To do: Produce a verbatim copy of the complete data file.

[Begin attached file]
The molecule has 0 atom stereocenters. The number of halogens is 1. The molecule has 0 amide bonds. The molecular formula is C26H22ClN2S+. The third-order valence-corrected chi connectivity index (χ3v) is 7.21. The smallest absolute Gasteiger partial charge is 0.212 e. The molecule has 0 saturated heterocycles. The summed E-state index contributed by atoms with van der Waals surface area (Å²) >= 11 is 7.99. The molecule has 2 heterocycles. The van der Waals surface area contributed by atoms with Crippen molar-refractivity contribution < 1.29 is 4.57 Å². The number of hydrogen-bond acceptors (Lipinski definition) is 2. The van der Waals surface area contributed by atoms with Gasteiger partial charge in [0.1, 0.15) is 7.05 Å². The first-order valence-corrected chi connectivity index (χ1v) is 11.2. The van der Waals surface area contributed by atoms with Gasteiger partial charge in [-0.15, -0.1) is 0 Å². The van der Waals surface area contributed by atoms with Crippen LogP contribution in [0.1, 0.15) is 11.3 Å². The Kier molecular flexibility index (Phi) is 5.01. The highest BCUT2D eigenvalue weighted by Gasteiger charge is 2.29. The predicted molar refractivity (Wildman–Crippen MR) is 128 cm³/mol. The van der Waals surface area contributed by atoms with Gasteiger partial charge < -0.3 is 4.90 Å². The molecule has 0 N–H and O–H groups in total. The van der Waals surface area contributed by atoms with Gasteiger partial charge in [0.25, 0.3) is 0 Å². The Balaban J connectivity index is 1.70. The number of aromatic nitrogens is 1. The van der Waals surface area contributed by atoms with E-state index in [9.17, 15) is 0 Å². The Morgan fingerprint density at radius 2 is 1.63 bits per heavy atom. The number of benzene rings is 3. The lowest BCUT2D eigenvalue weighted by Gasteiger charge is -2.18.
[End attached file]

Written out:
The molecule has 0 atom stereocenters. The number of halogens is 1. The molecule has 0 amide bonds. The molecular formula is C26H22ClN2S+. The third-order valence-corrected chi connectivity index (χ3v) is 7.21. The smallest absolute Gasteiger partial charge is 0.212 e. The molecule has 0 saturated heterocycles. The summed E-state index contributed by atoms with van der Waals surface area (Å²) >= 11 is 7.99. The molecule has 2 heterocycles. The van der Waals surface area contributed by atoms with Crippen molar-refractivity contribution < 1.29 is 4.57 Å². The number of hydrogen-bond acceptors (Lipinski definition) is 2. The van der Waals surface area contributed by atoms with Gasteiger partial charge in [0.1, 0.15) is 7.05 Å². The first-order valence-corrected chi connectivity index (χ1v) is 11.2. The van der Waals surface area contributed by atoms with Gasteiger partial charge in [-0.15, -0.1) is 0 Å². The van der Waals surface area contributed by atoms with Crippen LogP contribution in [0.1, 0.15) is 11.3 Å². The Kier molecular flexibility index (Phi) is 5.01. The highest BCUT2D eigenvalue weighted by Gasteiger charge is 2.29. The predicted molar refractivity (Wildman–Crippen MR) is 128 cm³/mol. The van der Waals surface area contributed by atoms with Gasteiger partial charge < -0.3 is 4.90 Å². The molecule has 0 N–H and O–H groups in total. The van der Waals surface area contributed by atoms with Gasteiger partial charge in [0.25, 0.3) is 0 Å². The Balaban J connectivity index is 1.70. The number of aromatic nitrogens is 1. The van der Waals surface area contributed by atoms with E-state index in [9.17, 15) is 0 Å². The Morgan fingerprint density at radius 2 is 1.63 bits per heavy atom. The number of benzene rings is 3. The lowest BCUT2D eigenvalue weighted by Gasteiger charge is -2.18.